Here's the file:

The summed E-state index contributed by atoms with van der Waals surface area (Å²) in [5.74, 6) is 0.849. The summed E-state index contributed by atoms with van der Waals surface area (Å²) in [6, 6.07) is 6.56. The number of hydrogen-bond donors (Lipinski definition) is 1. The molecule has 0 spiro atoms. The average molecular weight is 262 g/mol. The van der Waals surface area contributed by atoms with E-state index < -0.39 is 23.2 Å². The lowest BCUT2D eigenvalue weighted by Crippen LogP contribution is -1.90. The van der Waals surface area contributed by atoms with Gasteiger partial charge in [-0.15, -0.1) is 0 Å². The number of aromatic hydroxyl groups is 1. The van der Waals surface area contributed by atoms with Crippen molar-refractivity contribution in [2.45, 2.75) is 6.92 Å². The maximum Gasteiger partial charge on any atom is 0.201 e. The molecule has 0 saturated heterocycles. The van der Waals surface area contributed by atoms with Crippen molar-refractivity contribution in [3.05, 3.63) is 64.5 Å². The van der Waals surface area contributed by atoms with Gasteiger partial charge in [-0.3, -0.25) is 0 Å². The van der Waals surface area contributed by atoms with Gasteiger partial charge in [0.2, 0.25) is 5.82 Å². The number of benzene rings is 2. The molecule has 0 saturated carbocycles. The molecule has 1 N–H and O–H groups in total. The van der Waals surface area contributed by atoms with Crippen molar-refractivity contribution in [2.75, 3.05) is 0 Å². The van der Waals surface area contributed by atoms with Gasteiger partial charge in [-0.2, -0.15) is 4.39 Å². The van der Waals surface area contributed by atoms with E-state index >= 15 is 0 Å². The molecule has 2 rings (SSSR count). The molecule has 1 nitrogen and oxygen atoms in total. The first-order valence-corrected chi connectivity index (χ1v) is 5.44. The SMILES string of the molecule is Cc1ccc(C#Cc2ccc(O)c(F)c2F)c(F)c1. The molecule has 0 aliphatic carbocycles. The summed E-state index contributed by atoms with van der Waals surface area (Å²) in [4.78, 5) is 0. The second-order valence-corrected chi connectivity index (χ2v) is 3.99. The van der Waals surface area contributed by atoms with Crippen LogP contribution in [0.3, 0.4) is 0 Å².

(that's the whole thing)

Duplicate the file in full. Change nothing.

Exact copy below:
The summed E-state index contributed by atoms with van der Waals surface area (Å²) in [5.74, 6) is 0.849. The summed E-state index contributed by atoms with van der Waals surface area (Å²) in [6, 6.07) is 6.56. The number of hydrogen-bond donors (Lipinski definition) is 1. The molecule has 0 spiro atoms. The average molecular weight is 262 g/mol. The van der Waals surface area contributed by atoms with E-state index < -0.39 is 23.2 Å². The lowest BCUT2D eigenvalue weighted by Crippen LogP contribution is -1.90. The van der Waals surface area contributed by atoms with Gasteiger partial charge in [-0.15, -0.1) is 0 Å². The number of aromatic hydroxyl groups is 1. The van der Waals surface area contributed by atoms with Crippen molar-refractivity contribution in [2.45, 2.75) is 6.92 Å². The maximum Gasteiger partial charge on any atom is 0.201 e. The molecule has 0 saturated heterocycles. The van der Waals surface area contributed by atoms with Crippen molar-refractivity contribution in [3.05, 3.63) is 64.5 Å². The van der Waals surface area contributed by atoms with Gasteiger partial charge in [-0.3, -0.25) is 0 Å². The van der Waals surface area contributed by atoms with Gasteiger partial charge in [0.2, 0.25) is 5.82 Å². The number of benzene rings is 2. The molecule has 0 saturated carbocycles. The molecule has 1 N–H and O–H groups in total. The van der Waals surface area contributed by atoms with Crippen molar-refractivity contribution in [2.75, 3.05) is 0 Å². The van der Waals surface area contributed by atoms with Gasteiger partial charge in [-0.2, -0.15) is 4.39 Å². The van der Waals surface area contributed by atoms with E-state index >= 15 is 0 Å². The molecule has 2 rings (SSSR count). The molecule has 1 nitrogen and oxygen atoms in total. The first-order valence-corrected chi connectivity index (χ1v) is 5.44. The SMILES string of the molecule is Cc1ccc(C#Cc2ccc(O)c(F)c2F)c(F)c1. The molecule has 0 aliphatic carbocycles. The summed E-state index contributed by atoms with van der Waals surface area (Å²) in [4.78, 5) is 0. The second-order valence-corrected chi connectivity index (χ2v) is 3.99. The van der Waals surface area contributed by atoms with Crippen LogP contribution in [0.3, 0.4) is 0 Å².